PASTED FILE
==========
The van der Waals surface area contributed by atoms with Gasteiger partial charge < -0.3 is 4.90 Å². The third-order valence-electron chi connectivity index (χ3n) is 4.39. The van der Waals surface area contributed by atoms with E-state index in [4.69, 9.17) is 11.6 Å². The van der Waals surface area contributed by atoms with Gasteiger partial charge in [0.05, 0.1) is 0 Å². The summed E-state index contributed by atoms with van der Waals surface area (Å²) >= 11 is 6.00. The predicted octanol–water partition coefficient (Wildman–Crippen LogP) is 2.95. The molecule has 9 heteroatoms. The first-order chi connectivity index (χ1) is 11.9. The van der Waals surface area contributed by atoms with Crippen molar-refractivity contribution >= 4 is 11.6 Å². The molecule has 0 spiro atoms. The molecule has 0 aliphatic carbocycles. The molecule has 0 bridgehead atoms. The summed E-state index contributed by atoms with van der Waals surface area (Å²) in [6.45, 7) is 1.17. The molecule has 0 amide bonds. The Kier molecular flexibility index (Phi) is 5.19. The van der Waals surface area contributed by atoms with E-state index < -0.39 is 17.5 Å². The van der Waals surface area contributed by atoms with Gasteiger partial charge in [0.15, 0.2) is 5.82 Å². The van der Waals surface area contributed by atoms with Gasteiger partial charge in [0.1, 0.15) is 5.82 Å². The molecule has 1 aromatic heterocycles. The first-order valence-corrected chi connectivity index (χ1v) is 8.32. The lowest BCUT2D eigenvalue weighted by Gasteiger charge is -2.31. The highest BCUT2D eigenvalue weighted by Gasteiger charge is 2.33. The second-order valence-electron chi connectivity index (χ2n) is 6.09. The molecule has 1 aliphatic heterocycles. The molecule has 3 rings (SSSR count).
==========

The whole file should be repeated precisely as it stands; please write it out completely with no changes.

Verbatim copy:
The van der Waals surface area contributed by atoms with Gasteiger partial charge < -0.3 is 4.90 Å². The third-order valence-electron chi connectivity index (χ3n) is 4.39. The van der Waals surface area contributed by atoms with E-state index in [4.69, 9.17) is 11.6 Å². The van der Waals surface area contributed by atoms with Gasteiger partial charge in [0.05, 0.1) is 0 Å². The summed E-state index contributed by atoms with van der Waals surface area (Å²) >= 11 is 6.00. The predicted octanol–water partition coefficient (Wildman–Crippen LogP) is 2.95. The molecule has 9 heteroatoms. The first-order chi connectivity index (χ1) is 11.9. The van der Waals surface area contributed by atoms with Crippen molar-refractivity contribution >= 4 is 11.6 Å². The molecule has 0 spiro atoms. The molecule has 0 aliphatic carbocycles. The molecule has 0 bridgehead atoms. The summed E-state index contributed by atoms with van der Waals surface area (Å²) in [6.45, 7) is 1.17. The molecule has 0 amide bonds. The Kier molecular flexibility index (Phi) is 5.19. The van der Waals surface area contributed by atoms with E-state index < -0.39 is 17.5 Å². The van der Waals surface area contributed by atoms with Gasteiger partial charge in [0.15, 0.2) is 5.82 Å². The van der Waals surface area contributed by atoms with Gasteiger partial charge in [0.1, 0.15) is 5.82 Å². The molecule has 1 aromatic heterocycles. The first-order valence-corrected chi connectivity index (χ1v) is 8.32. The lowest BCUT2D eigenvalue weighted by Gasteiger charge is -2.31. The highest BCUT2D eigenvalue weighted by Gasteiger charge is 2.33. The second-order valence-electron chi connectivity index (χ2n) is 6.09. The molecule has 1 aliphatic heterocycles. The molecule has 3 rings (SSSR count).